Lower Ice Age CO2: Surprisingly Intricate
During the Pleistocene Ice Ages, the level of CO2 in the atmosphere dropped by about 100 ppm relative to pre-industrial values. This drop intensified and perhaps prolonged them due to the decreased greenhouse effect (about 2 C of the 6 C cooling associated with the ice ages).
Increased solubility of CO2 in the Ocean due to cooling is a large and obvious effect, but it is roughly balanced by two opposite effects: decreased solubility due to increase salinity and the destruction of biologically incorporated carbon by glaciers and increased aridity of the continents.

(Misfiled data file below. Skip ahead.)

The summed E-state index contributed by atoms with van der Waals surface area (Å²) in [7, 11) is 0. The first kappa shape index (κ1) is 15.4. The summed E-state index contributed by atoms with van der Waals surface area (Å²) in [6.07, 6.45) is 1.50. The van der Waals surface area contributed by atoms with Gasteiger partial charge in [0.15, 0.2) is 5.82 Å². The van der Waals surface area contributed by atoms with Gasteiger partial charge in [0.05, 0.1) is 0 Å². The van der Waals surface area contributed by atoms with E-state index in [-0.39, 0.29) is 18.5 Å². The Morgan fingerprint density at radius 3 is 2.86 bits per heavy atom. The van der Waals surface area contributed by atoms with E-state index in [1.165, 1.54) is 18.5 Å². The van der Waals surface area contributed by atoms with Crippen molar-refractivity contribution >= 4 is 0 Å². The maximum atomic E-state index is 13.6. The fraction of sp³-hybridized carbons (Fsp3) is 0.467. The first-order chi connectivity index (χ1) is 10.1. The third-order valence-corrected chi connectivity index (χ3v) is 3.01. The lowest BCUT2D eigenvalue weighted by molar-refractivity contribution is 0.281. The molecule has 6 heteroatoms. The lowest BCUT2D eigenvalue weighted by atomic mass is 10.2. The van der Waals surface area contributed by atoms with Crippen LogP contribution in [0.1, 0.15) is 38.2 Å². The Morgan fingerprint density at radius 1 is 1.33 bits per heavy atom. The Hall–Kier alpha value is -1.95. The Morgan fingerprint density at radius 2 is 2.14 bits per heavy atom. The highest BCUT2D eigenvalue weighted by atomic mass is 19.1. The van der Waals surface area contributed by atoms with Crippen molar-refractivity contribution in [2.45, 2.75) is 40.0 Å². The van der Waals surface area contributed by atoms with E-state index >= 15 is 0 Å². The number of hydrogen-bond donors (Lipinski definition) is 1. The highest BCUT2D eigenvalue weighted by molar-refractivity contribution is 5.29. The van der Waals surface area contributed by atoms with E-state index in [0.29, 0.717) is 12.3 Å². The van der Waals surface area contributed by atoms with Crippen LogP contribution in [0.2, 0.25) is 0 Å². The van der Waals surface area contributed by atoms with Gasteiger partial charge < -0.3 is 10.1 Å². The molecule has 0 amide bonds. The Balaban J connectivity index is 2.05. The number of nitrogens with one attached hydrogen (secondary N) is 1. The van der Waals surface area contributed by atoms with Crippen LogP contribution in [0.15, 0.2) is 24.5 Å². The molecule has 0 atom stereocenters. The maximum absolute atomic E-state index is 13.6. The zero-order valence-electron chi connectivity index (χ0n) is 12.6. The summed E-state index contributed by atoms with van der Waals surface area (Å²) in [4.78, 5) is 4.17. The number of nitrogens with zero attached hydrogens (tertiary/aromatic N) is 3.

Three other effects seem to play the crucial role. First, the biological pump that rains carbonate shells on the sea floor appears to have been more effective during ice ages, due multiple effect, possibly including transport of more iron laden dust into the Southern Ocean. Second, the rate of ocean overturning seems to have slowed, allowing CO2 to spend more time in the depths, and finally, the oceans appear to have been more acidic (less basic) during the ice age, decreasing the rate of dissolution of CaCO3 in the deep ocean.
Source: Bender, Michael L. (2013-08-25). Paleoclimate (Princeton Primers in Climate) (Page 193). Princeton University Press. Kindle Edition.
Summary (for Lumo): It's complicated.